In Today’s Episode We Discuss:
- Innovations with SAP S/4 HANA in the retail sector
- Tej’s experience leading Luxury Brand Holdings on the enterprise supporting retail, digital, marketing, e-commerce, creative, merchandising, warehouse & corporate functions
- Complex multichannel retailing and building a flexible and scalable architecture
- Potholes to look out for when migrating from R/3 / ECC to S/4 HANA
- What advice Tej would you give to CIOs who are looking at Greenfield vs. Brownfield implementations and whether they should use a single tenant or multi tenant cloud option
- Tej’s advice to VPs and CIOs who are looking to layer on a robust reporting strategy
- Future proofing IT orgs and speeding up innovations in today’s fast pace environment
- Tej’s advice after 14+ SAP S/4 HANA greenfield implementations
- The #1 problem Tej was seeking to solve while the CIO of Luxury Brand Holdings
Are you the type of person who washes a dish after using it or do you let them pile up?
If you’re the latter, you know the longer you put it off, the more difficult the task — and defining the word “plate” — becomes (this happens on a weekly basis with me and my wife at home). : )
And in the retail world, a lot of companies find themselves in this position when it comes to moving from legacy to modern systems — and, in particular ERPs.
With so many things piled up, where do you even begin?
He shared how he was able to achieve so much (and in such a short amount of time) and why ERPs like SAP’s S/4 HANA are transforming the retail space.
How to overhaul legacy systems in record time
When Tej had an opportunity to work with Luxury Brand Holdings and update their systems, he jumped on it.
The opportunity to transform the company’s dated legacy systems and change the face of the company from a technology standpoint — and help drive the business — was something he couldn’t pass up.
It’s not every day you get that opportunity.
But even though he dove into the CIO role, he first had to take a step back and look at the issues he was there to solve.
The company’s systems were dated; their e-commerce was a homegrown application that brought in more than 65% of revenue without proper governance, backup or scale-up and scale-out options.
And then there were issues with knowledge of the customer, warehouse inventory and merchandising systems. To top it off, there was no real roadmap or strategy to drive the business forward.
The first priority was to migrate from the e-commerce platform to an ERP, which he managed to do in 10 months. The company was also able to optimize and bring efficiency to the warehouse and inventory items and reduce costs to ship the 10,000 packages a day they were sending out.
Finally, they implemented a brand new CRM to make sure they knew the customer better.
There was a lot of innovation in a short period of time — and that required putting in place the proper infrastructure and applications to support and grow the business.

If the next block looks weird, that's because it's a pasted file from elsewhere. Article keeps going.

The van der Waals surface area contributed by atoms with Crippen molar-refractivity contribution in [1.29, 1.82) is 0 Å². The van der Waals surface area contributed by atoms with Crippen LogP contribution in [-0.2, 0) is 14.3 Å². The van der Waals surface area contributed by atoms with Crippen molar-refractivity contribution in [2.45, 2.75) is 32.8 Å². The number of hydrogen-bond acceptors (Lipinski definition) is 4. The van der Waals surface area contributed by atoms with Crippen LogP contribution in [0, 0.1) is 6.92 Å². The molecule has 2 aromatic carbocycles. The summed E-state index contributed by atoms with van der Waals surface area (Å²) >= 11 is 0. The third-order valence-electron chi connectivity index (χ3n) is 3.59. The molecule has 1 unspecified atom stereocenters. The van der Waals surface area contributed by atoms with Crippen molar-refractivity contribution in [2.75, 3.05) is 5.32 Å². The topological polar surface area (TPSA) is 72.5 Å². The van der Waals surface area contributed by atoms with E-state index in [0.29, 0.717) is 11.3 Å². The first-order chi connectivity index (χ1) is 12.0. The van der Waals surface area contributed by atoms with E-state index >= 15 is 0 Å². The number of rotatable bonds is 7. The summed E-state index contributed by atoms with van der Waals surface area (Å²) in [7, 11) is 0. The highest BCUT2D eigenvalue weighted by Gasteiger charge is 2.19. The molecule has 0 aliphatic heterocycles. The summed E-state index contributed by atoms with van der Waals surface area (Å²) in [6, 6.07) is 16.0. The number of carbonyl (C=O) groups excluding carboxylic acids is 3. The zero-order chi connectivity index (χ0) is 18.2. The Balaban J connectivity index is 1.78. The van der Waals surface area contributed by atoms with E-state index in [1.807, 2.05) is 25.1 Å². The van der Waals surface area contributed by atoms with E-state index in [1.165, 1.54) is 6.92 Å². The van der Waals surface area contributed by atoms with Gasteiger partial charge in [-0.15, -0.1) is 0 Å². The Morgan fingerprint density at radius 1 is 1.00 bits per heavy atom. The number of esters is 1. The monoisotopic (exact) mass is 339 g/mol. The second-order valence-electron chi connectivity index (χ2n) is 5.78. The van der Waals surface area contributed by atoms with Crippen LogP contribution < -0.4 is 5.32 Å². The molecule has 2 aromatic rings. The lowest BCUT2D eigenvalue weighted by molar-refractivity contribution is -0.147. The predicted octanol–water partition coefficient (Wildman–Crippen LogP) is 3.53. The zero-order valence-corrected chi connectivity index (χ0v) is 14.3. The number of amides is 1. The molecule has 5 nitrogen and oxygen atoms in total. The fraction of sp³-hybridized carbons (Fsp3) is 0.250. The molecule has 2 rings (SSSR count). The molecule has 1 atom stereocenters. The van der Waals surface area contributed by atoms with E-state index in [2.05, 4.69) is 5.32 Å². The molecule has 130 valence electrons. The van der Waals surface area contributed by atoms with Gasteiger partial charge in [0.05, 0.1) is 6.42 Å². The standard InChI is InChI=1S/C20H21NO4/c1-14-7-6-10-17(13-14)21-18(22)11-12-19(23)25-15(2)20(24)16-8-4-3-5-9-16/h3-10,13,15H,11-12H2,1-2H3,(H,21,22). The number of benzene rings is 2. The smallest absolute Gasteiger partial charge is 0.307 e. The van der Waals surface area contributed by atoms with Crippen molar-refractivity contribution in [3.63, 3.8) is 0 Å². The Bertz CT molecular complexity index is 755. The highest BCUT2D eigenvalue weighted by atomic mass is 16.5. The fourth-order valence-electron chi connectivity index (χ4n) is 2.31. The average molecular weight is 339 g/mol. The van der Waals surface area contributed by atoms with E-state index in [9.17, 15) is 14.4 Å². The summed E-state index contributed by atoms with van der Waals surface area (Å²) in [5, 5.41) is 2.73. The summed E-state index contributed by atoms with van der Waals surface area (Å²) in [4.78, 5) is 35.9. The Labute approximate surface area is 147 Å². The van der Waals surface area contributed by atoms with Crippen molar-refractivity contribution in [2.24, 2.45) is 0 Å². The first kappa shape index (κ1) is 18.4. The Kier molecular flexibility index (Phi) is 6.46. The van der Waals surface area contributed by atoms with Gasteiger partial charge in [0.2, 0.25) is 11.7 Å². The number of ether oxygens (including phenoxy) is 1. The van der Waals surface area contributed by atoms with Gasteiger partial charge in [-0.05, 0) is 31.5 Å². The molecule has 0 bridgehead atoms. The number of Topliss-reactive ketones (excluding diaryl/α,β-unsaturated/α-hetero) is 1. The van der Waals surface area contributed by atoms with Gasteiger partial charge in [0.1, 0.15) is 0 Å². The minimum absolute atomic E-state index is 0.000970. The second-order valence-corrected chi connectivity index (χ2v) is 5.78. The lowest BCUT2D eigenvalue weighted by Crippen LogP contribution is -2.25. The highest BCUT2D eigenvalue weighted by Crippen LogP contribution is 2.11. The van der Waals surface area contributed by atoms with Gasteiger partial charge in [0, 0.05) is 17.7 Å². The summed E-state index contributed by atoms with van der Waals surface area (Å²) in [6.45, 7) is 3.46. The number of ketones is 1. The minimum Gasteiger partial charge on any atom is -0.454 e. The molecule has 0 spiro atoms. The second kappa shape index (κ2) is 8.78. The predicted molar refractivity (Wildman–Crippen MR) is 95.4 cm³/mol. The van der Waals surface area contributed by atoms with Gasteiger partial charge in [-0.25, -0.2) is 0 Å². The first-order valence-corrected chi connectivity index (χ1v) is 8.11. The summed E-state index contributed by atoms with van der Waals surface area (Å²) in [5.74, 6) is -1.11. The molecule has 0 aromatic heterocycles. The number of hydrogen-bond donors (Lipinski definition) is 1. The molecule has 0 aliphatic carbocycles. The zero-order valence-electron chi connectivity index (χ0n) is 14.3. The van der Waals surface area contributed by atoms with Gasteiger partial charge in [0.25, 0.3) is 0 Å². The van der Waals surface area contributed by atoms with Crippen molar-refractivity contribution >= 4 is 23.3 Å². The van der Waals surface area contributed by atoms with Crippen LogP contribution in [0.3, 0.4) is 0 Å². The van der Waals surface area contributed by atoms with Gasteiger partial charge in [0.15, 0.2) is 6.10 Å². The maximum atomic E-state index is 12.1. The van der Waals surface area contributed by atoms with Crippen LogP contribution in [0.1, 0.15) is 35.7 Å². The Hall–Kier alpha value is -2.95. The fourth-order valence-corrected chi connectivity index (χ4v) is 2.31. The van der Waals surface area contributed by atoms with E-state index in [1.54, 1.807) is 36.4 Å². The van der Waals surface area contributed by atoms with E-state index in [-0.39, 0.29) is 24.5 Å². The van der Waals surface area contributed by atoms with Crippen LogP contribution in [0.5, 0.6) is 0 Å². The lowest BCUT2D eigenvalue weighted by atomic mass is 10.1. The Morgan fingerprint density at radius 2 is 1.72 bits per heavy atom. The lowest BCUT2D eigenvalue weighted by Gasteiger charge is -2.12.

How S/4 HANA simplifies everything
Moving from older ways of doing things to innovative approaches sounds great, but how do you future proof the new systems and make sure you don’t find yourself in the same position a few years down the road?
For Tej, the key is to have a flexible and scalable architecture to adapt to change — but it’s just as important that it be reliable and simple.
When working in a global environment, companies have to deal with multiple locations, cultures, business processes and even business models. So, it’s important that whatever you build be intuitive and easy to use.
It’s no longer the case that you can just take a single platform or application, scale it and roll it out everywhere.
But these are issues ERP systems have grappled with as they’ve evolved.
And SAP’s S/4 HANA seems to be following Tej’s advice. After spending years working on the flexibility and scalability of the architecture, SAP’s latest offering has marked a shift in focus toward simplification over customization.
With the many challenges in the retail sector, this means companies can focus on doing innovation and, ultimately, selling more, rather than spending all of their time managing and maintaining their ERP application.
How should you approach business intelligence and adoption of a robust reporting strategy as a CIO?
After looking holistically at the problems you want to address and how best to tackle them, the many tools, technologies and strategies available can also present an overwhelming feeling.
To go back to our piled-up-dishes analogy — You know which dishes need washing and how to wash them, but now you’re having trouble deciding between the colorful array of dish soaps on offer that all promise sparkling dishes.
For Tej, there are a few things you need to know before implementing your new BI or you go replacing all your legacy systems.
First, you need buy-in from the business — without it, everything else becomes harder. And this means you also need to set realistic expectations.
Then, you need to make sure any BI strategy you adopt makes the best use of all the information available. BI needs to penetrate deep into the business process and help the business enterprise in myriad ways.
For example, your BI should:
- Be strategic
- Be tactical
- Allow for better operational decision-making
Of course, it’s really important that you take the time to understand and develop your roadmap and get a proper, holistic view of the business and where it wants to go.
And finally, don’t try to do everything at once.
It’s important to take steps one at a time so you can adjust as needed and remain nimble throughout the process.
After all, if you try and wash every dish at once, the likelihood you’ll break a few goes up exponentially.
This post is based on a TechTables podcast with Tej Rampure. To hear this episode, and many more like it, you can subscribe to TechTables here.
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